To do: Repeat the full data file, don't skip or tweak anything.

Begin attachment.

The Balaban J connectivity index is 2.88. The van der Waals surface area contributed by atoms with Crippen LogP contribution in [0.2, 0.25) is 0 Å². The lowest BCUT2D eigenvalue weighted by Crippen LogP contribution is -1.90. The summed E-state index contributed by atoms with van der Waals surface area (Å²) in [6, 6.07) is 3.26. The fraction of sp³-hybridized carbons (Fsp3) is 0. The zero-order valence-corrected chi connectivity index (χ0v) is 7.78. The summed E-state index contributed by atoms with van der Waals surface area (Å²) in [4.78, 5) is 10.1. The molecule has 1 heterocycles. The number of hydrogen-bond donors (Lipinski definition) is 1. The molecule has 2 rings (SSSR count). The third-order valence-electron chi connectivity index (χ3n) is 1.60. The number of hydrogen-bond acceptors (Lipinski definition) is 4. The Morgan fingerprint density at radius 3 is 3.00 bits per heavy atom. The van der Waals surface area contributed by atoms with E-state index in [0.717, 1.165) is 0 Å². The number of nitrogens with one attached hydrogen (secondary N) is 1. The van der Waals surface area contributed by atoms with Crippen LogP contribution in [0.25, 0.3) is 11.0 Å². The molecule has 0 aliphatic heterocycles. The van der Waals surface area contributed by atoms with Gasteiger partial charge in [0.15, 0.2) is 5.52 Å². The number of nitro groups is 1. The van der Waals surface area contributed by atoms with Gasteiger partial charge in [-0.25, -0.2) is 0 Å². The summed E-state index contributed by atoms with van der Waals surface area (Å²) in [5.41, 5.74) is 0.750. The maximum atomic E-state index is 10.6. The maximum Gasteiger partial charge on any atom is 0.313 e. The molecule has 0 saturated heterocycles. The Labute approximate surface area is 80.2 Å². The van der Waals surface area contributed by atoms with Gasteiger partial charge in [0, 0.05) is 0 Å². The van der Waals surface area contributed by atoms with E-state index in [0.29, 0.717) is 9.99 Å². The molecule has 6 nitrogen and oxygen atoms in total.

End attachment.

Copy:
The Balaban J connectivity index is 2.88. The van der Waals surface area contributed by atoms with Crippen LogP contribution in [0.2, 0.25) is 0 Å². The lowest BCUT2D eigenvalue weighted by Crippen LogP contribution is -1.90. The summed E-state index contributed by atoms with van der Waals surface area (Å²) in [6, 6.07) is 3.26. The fraction of sp³-hybridized carbons (Fsp3) is 0. The zero-order valence-corrected chi connectivity index (χ0v) is 7.78. The summed E-state index contributed by atoms with van der Waals surface area (Å²) in [4.78, 5) is 10.1. The molecule has 1 heterocycles. The number of hydrogen-bond donors (Lipinski definition) is 1. The molecule has 2 rings (SSSR count). The third-order valence-electron chi connectivity index (χ3n) is 1.60. The number of hydrogen-bond acceptors (Lipinski definition) is 4. The Morgan fingerprint density at radius 3 is 3.00 bits per heavy atom. The van der Waals surface area contributed by atoms with E-state index in [0.717, 1.165) is 0 Å². The number of nitrogens with one attached hydrogen (secondary N) is 1. The van der Waals surface area contributed by atoms with Crippen LogP contribution in [0.25, 0.3) is 11.0 Å². The molecule has 0 aliphatic heterocycles. The van der Waals surface area contributed by atoms with Gasteiger partial charge in [0.15, 0.2) is 5.52 Å². The number of nitro groups is 1. The van der Waals surface area contributed by atoms with Gasteiger partial charge in [-0.25, -0.2) is 0 Å². The summed E-state index contributed by atoms with van der Waals surface area (Å²) in [5.41, 5.74) is 0.750. The maximum atomic E-state index is 10.6. The maximum Gasteiger partial charge on any atom is 0.313 e. The molecule has 0 saturated heterocycles. The Labute approximate surface area is 80.2 Å². The van der Waals surface area contributed by atoms with Gasteiger partial charge in [0, 0.05) is 0 Å². The van der Waals surface area contributed by atoms with E-state index in [0.29, 0.717) is 9.99 Å². The molecule has 6 nitrogen and oxygen atoms in total.